(Review ID: 138539) 

CONVERTED DATA BugTraq+ Release Management Values COMMIT TO FIX: 1.4.1_01 mantis FIXED IN: 1.4.1_01 mantis INTEGRATED IN: 1.4.1_01 mantis mantis-b07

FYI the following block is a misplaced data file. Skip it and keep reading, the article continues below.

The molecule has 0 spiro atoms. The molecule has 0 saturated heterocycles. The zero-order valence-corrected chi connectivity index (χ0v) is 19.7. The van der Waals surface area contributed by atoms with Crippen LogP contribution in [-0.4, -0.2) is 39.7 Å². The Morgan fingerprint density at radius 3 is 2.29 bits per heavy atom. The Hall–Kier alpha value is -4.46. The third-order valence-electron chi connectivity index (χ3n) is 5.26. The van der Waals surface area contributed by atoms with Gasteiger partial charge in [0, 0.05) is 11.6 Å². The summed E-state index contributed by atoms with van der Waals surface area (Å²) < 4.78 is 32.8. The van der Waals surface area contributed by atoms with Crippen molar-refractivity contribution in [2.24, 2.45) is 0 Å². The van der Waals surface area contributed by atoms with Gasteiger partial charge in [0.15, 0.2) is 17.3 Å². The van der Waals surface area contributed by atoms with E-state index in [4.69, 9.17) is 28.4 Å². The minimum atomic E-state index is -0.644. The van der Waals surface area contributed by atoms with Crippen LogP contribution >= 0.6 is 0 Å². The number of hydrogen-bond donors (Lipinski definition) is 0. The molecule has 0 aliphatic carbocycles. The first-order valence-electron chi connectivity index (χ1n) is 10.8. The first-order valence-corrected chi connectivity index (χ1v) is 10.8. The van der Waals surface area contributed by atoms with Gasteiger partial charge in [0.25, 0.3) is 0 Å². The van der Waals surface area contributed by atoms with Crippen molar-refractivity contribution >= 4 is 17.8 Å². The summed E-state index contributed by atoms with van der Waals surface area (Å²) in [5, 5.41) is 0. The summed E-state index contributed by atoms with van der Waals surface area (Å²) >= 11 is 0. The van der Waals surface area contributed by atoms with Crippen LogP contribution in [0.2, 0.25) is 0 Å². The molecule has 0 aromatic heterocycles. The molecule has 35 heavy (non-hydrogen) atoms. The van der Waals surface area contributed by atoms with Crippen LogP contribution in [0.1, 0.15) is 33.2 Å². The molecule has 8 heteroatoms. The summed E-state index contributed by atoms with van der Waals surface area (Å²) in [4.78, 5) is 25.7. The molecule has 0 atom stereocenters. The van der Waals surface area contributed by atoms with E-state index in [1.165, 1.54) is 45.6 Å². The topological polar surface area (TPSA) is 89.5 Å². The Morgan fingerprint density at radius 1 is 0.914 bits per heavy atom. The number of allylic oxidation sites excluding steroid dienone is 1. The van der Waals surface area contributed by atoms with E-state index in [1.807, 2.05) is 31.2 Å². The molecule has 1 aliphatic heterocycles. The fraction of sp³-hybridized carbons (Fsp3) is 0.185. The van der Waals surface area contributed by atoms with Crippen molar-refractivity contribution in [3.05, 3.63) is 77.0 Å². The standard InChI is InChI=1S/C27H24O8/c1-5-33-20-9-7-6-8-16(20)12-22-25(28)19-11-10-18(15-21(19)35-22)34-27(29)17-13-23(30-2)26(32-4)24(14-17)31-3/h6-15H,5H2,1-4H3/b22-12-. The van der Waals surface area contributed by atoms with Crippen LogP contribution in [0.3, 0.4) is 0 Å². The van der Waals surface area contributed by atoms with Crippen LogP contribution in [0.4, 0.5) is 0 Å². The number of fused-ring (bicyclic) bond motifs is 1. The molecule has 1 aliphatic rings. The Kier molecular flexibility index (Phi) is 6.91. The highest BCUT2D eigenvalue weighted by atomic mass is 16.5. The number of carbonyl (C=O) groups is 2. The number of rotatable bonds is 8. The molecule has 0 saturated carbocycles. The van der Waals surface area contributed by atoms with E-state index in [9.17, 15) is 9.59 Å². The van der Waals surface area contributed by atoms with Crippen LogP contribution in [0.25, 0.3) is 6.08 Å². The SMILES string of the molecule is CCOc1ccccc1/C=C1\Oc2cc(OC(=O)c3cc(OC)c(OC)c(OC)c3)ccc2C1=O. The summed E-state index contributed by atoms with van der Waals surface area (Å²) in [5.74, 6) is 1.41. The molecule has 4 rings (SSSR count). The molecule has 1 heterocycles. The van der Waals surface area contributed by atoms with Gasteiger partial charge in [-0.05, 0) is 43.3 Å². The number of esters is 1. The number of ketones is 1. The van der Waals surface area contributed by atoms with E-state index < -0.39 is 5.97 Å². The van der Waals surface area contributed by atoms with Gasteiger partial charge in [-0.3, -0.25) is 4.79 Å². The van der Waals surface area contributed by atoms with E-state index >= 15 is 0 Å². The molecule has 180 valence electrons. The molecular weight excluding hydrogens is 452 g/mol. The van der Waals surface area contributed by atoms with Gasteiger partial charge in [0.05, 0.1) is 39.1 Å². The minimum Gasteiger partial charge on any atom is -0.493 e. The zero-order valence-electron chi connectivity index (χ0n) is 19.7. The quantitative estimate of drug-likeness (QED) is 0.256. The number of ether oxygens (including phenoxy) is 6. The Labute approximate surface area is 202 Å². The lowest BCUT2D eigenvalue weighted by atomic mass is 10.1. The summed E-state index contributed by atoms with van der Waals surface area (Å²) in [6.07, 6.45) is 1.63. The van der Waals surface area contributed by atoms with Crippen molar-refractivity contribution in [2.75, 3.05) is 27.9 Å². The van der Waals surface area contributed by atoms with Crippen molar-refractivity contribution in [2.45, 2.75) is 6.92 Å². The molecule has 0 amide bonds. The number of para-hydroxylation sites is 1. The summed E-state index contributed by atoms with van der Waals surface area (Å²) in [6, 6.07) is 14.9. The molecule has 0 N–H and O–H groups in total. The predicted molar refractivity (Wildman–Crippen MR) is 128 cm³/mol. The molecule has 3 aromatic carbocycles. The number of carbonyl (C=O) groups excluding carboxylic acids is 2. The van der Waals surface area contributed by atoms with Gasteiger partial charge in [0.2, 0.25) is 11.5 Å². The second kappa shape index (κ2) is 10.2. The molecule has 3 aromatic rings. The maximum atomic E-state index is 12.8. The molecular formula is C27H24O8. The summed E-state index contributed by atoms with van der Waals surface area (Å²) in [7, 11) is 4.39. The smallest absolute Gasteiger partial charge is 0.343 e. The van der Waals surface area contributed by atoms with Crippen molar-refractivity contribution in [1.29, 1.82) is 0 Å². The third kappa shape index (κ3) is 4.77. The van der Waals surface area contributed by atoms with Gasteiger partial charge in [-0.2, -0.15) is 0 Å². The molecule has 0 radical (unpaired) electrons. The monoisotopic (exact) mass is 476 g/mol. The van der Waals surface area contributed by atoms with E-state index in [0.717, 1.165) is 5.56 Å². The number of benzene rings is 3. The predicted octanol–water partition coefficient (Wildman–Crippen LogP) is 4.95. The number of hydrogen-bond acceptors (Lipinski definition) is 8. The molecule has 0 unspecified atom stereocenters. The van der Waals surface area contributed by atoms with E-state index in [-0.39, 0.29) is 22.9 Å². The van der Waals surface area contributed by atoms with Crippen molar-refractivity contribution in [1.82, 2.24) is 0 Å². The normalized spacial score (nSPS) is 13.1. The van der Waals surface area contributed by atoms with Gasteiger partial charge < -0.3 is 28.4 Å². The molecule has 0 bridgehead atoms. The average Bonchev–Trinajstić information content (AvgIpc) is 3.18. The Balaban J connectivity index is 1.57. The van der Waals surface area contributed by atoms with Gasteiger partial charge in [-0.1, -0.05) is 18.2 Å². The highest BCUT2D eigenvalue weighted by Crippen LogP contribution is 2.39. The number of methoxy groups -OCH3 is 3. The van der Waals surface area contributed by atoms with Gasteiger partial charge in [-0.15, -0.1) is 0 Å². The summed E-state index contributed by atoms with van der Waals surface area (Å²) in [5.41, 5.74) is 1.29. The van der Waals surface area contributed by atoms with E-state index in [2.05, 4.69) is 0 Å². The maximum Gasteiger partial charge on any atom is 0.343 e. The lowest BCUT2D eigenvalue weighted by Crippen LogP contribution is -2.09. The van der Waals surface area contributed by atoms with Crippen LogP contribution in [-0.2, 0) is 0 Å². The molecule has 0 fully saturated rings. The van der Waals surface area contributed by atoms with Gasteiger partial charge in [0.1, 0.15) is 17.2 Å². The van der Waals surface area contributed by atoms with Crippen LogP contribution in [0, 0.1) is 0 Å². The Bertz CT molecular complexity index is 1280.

EVALUATION This is the ALT-TAB issue mentioned originally in 4480734. Reproducible with Win2K / NVIDIA GeForce 3 and MultiBufferDuke, MultiBufferTest, FullScreenTest, or FullScreenTest2. Committing to mantis. ###@###.### 2002-05-22 The root cause of this is our multi-threaded use of DirectX. The DirectX docs specify that various operations should only be performed on the thread that created the window (in our case, the Windows event thread). In general, these recommendations do not tend to affect DirectX functionality. But in the case of fullscreen functionality, they apparently really mean it. I created a native app to duplicate the problem by creating the fullscreen window on a separate thread. When I alt-tabbed out of the app and back in, I got the exact same response: a white desktop and virtually no response from the OS. I could only quit the application and return to normality by using the Task Manager. So the fix to this bug involves putting fullscreen-related operations on the Windows thread. We do this by sending or posting event messages for the following operations: CreateSurface, SetDisplayMode, EnterFullscreen, ExitFullscreen, and RestoreDisplayMode. Only CreateSurface is performed synchronously (by using SendMessage() instead of PostMessage()); this operation must be finished when we return from the function so we have to do it serially. The other operations all use PostMessage and are thus performed asynchronously. Ideally, all of these events would happen synchronously, but there is always a danger of deadlocks in this code with too many thread dependencies. Note that eventually we should single-thread all DirectX (and probably all rendering) operations on the Windows thread to avoid the deadlock problem and other unknown DirectX problems (it could be that some unsolved DirectX artifact bugs are related to our threading issue). See 4641854 as we work on that problem. Other problems that are fixed as part of this bug are related to our creation and use of back buffers. Previously, we would get a new attached surface from the primary for every request of the back buffer. When we could not alt-tab out and back in again, this did not cause a big problem because there were not many requests for this buffer. But now that we are potentially going out and in again, changing display modes several times, there are lots of recreations of the primary and new requests for this buffer. the problem is that there is really only one back buffer associated with each primary; we should not be deleting or restoring that back buffer directly, nor should we be getting multiple pointers to it from GetAttachedSurface(). instead, we should get the buffer once and share that resource appropriately. All deletions and restorations of that surface happen implicitly via the primary surface.